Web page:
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Cicadas

What's That Noise ! Cicadas are insects. There are more than 200 kinds of Australian cicadas. Adult cicadas live on trees, but before that they live under the ground. Adults have thick bodies covered with a hard skin. The mouth parts of the cicada that are used to pierce the surface of plants to suck out the juices are called stylets.

Cicadas feed by piercing the surface of plants with their mouth stylets. They then suck up the sap through a tube formed by the concave surfaces of two of the stylets. This piercing and sucking kind of feeding apparatus can be contrasted with the biting and chewing kind found in grasshoppers, cockroaches, beetles and caterpillars.

Cicadas have two pairs of glassy, veined wings. The wing span of the smallest species is about 2.5 centimetres. The largest species can have a wing span of up to 15 centimetres. Many people mistake them for large house flies! Cicadas are harmless to people - but they can certainly be very noisy.

Cicadas are raucous and ear-splitting singers! The song is a mating call produced by the males only. Each species has its own distinctive call and only attracts females of its own kind even though rather similar species may co-exist.

Interesting Facts

There are more than 200 species in Oz.
Cicadas are harmless to people.
Cicadas suck juice from plants.
Cicadas have large compound eyes as well as three very small simple eyes on the top of the head.
Cicadas are the only insects to have developed such an effective and specialised means of producing sound. Some large species such as the Greengrocer/Yellow Monday and the Double Drummer produce a noise intensity in excess of 120 dB at close range (this is approaching the pain threshold of the human ear). In contrast, some small species have songs so high in pitch that the noise is beyond the range of our hearing.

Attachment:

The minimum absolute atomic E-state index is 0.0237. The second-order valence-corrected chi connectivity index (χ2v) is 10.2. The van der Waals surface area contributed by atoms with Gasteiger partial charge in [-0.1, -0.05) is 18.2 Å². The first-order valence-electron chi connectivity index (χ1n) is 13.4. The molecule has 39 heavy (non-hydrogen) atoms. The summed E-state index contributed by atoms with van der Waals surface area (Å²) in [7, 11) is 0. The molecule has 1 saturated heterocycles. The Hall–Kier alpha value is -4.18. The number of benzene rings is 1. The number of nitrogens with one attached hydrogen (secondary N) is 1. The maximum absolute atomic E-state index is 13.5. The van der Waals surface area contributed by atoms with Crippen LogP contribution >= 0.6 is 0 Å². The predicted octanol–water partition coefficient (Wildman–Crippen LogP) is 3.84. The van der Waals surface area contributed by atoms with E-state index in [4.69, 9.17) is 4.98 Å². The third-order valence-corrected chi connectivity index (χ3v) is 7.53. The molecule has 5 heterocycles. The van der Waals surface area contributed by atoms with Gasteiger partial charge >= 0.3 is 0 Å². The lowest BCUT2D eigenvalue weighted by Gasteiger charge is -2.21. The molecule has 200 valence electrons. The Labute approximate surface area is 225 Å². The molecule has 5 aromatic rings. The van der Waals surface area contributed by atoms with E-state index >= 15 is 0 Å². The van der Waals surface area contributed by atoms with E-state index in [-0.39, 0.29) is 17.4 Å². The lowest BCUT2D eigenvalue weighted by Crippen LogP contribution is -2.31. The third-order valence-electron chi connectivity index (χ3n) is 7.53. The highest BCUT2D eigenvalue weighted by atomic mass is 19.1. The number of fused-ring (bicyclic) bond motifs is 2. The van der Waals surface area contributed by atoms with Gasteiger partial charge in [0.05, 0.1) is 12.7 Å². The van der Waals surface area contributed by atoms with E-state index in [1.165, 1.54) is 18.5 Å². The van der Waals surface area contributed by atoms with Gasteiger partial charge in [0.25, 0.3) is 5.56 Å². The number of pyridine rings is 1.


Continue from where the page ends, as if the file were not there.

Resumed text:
Adult cicadas have three pairs of legs. Cicadas have large compound eyes as well as three very small simple eyes on the top of the head.
Black Prince, the Green Grocer and the Double Drummer are the common names for three of the major species of Australian cicada.

After mating, the female makes a slit in the branch of a tree and lays her eggs in it. She does both of these things with a strong, sharp egg laying spike called the ovipositor. In about 6 weeks, the eggs hatch and tiny nymphs drop to the ground and burrow into the soil. The nymphs feed by sucking the sap from the roots of the tree with their feeding tubes. Cicada nymphs can live for up to seven years underground, moulting (shedding their skin)as they grow because their skin does not stretch.

Cicada Nymphs

When the nymphs are fully grown, they burrow out of the soil and climb up a tree. They moult for the last time, and emerge as adult cicadas with wings. Adult males attract a female to mate by making a singing noise using a part of the body called the tymbal. Adult cicadas live for only a few weeks. Birds eat cicadas and wasps lay their eggs in them.

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